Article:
β-Hemoglobinopathies can trigger rapid production of red blood cells in a process known as stress erythropoiesis. Cellular stress prompts differentiating erythroid precursors to express high levels of fetal γ-globin. However, the mechanisms underlying γ-globin production during cellular stress are still poorly defined. Here, we use CRISPR-Cas genome editing to model the stress caused by reduced levels of adult β-globin. We find that decreased β-globin is sufficient to induce robust re-expression of γ-globin, and RNA sequencing (RNA-seq) of differentiating isogenic erythroid precursors implicates ATF4 as a causal regulator of this response. ATF4 binds within the HBS1L-MYB intergenic enhancer and regulates expression of MYB, a known γ-globin regulator. Overall, the reduction of ATF4 upon β-globin knockout decreases the levels of MYB and BCL11A. Identification of ATF4 as a key regulator of globin compensation adds mechanistic insight to the poorly understood phenomenon of stress-induced globin compensation and could inform strategies to treat hemoglobinopathies.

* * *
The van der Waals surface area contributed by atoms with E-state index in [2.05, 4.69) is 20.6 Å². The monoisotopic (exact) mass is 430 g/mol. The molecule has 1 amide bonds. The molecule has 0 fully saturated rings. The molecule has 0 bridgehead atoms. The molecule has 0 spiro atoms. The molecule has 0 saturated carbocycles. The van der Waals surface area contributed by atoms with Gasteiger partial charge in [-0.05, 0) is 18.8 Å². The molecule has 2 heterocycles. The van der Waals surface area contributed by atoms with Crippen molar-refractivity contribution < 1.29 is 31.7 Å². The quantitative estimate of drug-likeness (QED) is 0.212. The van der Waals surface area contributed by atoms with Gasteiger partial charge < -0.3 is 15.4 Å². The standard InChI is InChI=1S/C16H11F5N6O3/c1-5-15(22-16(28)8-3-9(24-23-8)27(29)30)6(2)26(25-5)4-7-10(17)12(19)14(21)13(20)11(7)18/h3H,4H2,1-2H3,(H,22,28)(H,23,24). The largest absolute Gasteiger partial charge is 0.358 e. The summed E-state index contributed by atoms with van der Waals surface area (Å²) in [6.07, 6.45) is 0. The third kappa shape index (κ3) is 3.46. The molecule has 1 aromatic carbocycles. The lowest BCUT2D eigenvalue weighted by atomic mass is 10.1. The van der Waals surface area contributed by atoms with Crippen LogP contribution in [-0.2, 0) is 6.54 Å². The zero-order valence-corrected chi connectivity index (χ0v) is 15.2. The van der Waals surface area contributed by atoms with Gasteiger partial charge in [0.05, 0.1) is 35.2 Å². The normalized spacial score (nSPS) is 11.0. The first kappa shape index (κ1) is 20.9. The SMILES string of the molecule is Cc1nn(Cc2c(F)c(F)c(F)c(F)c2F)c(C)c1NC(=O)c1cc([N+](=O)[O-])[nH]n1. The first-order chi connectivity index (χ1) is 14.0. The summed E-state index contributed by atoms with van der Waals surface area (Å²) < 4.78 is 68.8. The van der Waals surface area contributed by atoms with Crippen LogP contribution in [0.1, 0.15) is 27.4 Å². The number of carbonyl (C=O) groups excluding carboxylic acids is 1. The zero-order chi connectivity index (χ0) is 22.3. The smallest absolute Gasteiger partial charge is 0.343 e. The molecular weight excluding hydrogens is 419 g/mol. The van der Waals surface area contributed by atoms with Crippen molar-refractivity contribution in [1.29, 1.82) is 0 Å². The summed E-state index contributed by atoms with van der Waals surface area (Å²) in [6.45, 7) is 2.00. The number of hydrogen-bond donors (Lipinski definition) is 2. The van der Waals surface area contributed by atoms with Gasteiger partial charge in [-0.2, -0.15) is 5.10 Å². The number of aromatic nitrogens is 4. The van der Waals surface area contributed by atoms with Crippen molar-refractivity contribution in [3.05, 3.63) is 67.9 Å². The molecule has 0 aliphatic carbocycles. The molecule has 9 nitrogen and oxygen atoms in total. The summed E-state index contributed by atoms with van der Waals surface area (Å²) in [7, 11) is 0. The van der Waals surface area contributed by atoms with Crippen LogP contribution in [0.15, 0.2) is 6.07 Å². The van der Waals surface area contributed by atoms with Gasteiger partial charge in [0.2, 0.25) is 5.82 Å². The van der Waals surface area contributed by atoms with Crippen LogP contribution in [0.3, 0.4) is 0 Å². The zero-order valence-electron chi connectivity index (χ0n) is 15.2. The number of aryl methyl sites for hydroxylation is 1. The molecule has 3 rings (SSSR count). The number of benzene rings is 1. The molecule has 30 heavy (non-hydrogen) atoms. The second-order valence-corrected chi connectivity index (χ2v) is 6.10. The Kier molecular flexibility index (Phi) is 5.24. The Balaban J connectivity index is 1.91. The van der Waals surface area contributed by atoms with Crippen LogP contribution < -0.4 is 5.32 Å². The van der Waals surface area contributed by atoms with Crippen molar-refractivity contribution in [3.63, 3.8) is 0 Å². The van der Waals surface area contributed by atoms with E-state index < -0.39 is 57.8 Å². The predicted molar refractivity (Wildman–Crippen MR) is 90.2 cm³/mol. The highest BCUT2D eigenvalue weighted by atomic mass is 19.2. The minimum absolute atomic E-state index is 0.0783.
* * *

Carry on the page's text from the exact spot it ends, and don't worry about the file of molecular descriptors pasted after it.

Keywords: BCL11A; CRISPR/Cas9; Fetal hemoglobin; HBS1L-MYB; adult hemoglobin; gene editing; hemoglobinopathies; stress erythropoiesis.
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